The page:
Several months ago, I served five days as a juror in a military court-martial. The process was both exhilarating and agonizing; I hardly moved from my chair all week, and yet I’ve rarely been more exhausted.
This was the second of two courts-martial I’ve observed as a juror since joining the Air Force nearly nine years ago. I emerged from this recent trial with a renewed awe and appreciation for our legal system, when at its best. But I also left with something else: the conviction that we have much to learn from the manner in which these trials proceed.
By “manner,” I have in mind their orderliness. Jurors are carefully screened, one by one, to ensure that they can render a fair verdict. The prosecution and defense take turns speaking, the judge intervening should either side get out of line. One by one, each witness takes the stand, as lawyers from both sides dig for every painstaking detail. The prosecution makes its case, the defense responds, a rejoinder follows. Silence fills every spare moment as one forms and sifts one’s thoughts. The process can stretch for days until, at last, the jury retires, to wrestle for hours in search of a verdict, submitting each theory to the scrutiny of the group. When you finally reach your decision, you would have thought you had birthed a child.
Everyone knows the phrase “order in the court.” Yet, have we ever stopped to ask why it exists? What is it about a trial that makes “order” so important?
As a juror exclaims in the classic movie “12 Angry Men,” “Supposing you were the one on trial!” Indeed, supposing you were. Wouldn’t you want this level of order?
I think you would—and so would I—for the following reasons:
First and foremost, we want order in the court because the stakes are high. When a decision could mean the difference between life and death—or, in the case of my recent court-martial, 30 years in prison—we can’t just settle it any old way. The character Davis makes this point in “12 Angry Men.” (The script is too brilliant not to allow for a few quotes.) “We’re talking about somebody’s life here. We can’t do this in five minutes. Supposing we’re wrong….”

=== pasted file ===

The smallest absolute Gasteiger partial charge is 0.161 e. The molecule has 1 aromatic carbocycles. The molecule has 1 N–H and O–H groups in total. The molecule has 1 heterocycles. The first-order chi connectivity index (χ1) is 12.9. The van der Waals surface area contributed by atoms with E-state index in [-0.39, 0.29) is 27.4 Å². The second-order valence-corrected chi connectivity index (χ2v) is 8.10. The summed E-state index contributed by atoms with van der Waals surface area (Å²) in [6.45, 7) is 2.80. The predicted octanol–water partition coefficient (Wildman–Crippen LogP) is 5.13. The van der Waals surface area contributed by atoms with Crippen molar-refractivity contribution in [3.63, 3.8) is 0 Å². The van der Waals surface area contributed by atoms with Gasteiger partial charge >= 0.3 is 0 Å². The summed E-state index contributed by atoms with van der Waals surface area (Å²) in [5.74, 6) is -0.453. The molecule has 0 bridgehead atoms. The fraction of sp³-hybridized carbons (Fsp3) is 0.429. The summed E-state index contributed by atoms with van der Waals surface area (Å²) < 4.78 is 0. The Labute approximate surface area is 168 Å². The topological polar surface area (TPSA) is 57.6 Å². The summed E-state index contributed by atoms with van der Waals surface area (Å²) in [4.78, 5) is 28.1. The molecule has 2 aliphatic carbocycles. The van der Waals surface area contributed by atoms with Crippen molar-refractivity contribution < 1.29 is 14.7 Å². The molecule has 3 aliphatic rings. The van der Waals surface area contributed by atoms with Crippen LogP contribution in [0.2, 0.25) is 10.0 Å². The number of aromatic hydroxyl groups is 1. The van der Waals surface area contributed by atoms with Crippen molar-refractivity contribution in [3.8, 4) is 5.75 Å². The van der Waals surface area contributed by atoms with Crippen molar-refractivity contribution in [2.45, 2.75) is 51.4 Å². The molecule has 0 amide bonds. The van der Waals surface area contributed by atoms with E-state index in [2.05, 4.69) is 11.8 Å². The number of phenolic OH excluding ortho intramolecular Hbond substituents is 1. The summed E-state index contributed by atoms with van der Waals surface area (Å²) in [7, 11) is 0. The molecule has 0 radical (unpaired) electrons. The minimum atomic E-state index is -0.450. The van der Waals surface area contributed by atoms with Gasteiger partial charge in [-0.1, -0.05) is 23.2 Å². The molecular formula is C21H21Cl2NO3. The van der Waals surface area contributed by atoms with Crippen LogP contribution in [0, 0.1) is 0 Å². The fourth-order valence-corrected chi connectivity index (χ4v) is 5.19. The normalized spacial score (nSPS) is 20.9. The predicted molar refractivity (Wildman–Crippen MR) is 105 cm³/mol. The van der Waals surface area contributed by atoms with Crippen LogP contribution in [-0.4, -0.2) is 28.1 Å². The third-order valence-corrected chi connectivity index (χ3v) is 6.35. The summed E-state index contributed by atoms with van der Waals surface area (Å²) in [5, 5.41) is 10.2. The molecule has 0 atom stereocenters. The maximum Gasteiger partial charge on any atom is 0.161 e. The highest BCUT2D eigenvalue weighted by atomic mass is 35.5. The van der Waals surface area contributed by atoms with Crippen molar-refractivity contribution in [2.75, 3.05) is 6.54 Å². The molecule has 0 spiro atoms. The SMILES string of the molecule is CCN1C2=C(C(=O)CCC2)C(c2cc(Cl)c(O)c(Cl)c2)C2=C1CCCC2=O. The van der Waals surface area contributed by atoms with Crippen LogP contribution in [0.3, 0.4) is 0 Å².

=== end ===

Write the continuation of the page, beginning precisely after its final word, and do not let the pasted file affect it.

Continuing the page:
Yet it’s not just the length of time spent in deliberation but the manner of deliberation that counts. Order respects the high stakes involved.
Second, we want order because many cases are complex. Jurors must sift through mountains of detail, much of which may not cohere. They “collect” those details by listening carefully; otherwise, the attorneys and witnesses speak in vain. Order aids this process of listening and sifting. Just as one wouldn’t want to take a final exam while listening to pop music and multitasking, so too we need a certain environment in which to concentrate.
When asked to render his verdict, one juror in (you guessed it) “12 Angry Men”, replies: “I don’t know. So much evidence to sift. This is a pretty complicated business…It’s not so easy to arrange all the evidence in order.”
Yet even if the simple answer seems cut and dry—“The accused did it” or “He didn’t do it”—the factors we’re asked to consider along the way are less clear-cut. Ideas like “proof beyond a reasonable doubt” and “mistake of fact” are nuanced concepts that demand the jury’s careful attention, lest the members overlook or misapply them. Order is to attention what sunlight and water are to a healthy plant; try getting the latter without the former.